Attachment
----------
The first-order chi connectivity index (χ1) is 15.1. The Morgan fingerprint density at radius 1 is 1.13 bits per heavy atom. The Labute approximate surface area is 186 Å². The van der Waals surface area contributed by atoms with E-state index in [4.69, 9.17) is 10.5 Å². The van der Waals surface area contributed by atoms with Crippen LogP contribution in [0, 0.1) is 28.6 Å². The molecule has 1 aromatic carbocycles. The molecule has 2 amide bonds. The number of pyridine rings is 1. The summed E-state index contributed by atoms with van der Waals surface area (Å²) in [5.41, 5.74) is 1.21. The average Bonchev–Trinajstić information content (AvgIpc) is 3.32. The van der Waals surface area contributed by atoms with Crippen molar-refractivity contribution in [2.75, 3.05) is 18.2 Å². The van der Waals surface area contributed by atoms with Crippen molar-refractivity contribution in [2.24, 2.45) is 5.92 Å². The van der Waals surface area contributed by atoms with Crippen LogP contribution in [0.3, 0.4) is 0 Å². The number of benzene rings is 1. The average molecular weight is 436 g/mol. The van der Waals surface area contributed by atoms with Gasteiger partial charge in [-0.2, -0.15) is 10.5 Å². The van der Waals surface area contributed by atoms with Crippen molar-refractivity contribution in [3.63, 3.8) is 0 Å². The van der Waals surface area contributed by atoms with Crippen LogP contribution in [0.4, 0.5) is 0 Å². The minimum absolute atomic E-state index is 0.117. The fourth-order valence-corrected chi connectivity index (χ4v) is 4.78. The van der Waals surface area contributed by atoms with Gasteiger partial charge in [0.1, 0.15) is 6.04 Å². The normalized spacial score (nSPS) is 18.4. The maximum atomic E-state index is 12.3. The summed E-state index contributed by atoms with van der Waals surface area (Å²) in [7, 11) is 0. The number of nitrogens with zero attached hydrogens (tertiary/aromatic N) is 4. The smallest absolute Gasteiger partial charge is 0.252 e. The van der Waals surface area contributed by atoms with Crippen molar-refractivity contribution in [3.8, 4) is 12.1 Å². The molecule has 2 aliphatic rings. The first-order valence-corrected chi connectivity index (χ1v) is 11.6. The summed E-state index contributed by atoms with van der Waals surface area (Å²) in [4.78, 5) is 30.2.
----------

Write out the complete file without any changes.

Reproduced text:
The first-order chi connectivity index (χ1) is 15.1. The Morgan fingerprint density at radius 1 is 1.13 bits per heavy atom. The Labute approximate surface area is 186 Å². The van der Waals surface area contributed by atoms with E-state index in [4.69, 9.17) is 10.5 Å². The van der Waals surface area contributed by atoms with Crippen LogP contribution in [0, 0.1) is 28.6 Å². The molecule has 1 aromatic carbocycles. The molecule has 2 amide bonds. The number of pyridine rings is 1. The summed E-state index contributed by atoms with van der Waals surface area (Å²) in [5.41, 5.74) is 1.21. The average Bonchev–Trinajstić information content (AvgIpc) is 3.32. The van der Waals surface area contributed by atoms with Crippen molar-refractivity contribution in [2.75, 3.05) is 18.2 Å². The van der Waals surface area contributed by atoms with Crippen molar-refractivity contribution in [2.24, 2.45) is 5.92 Å². The van der Waals surface area contributed by atoms with Crippen LogP contribution in [0.3, 0.4) is 0 Å². The number of benzene rings is 1. The average molecular weight is 436 g/mol. The van der Waals surface area contributed by atoms with Gasteiger partial charge in [-0.2, -0.15) is 10.5 Å². The van der Waals surface area contributed by atoms with Crippen molar-refractivity contribution in [3.63, 3.8) is 0 Å². The van der Waals surface area contributed by atoms with Crippen LogP contribution in [0.4, 0.5) is 0 Å². The minimum absolute atomic E-state index is 0.117. The fourth-order valence-corrected chi connectivity index (χ4v) is 4.78. The van der Waals surface area contributed by atoms with Gasteiger partial charge in [0.1, 0.15) is 6.04 Å². The normalized spacial score (nSPS) is 18.4. The maximum atomic E-state index is 12.3. The summed E-state index contributed by atoms with van der Waals surface area (Å²) in [7, 11) is 0. The number of nitrogens with zero attached hydrogens (tertiary/aromatic N) is 4. The smallest absolute Gasteiger partial charge is 0.252 e. The van der Waals surface area contributed by atoms with Crippen molar-refractivity contribution in [3.8, 4) is 12.1 Å². The molecule has 2 aliphatic rings. The first-order valence-corrected chi connectivity index (χ1v) is 11.6. The summed E-state index contributed by atoms with van der Waals surface area (Å²) in [4.78, 5) is 30.2.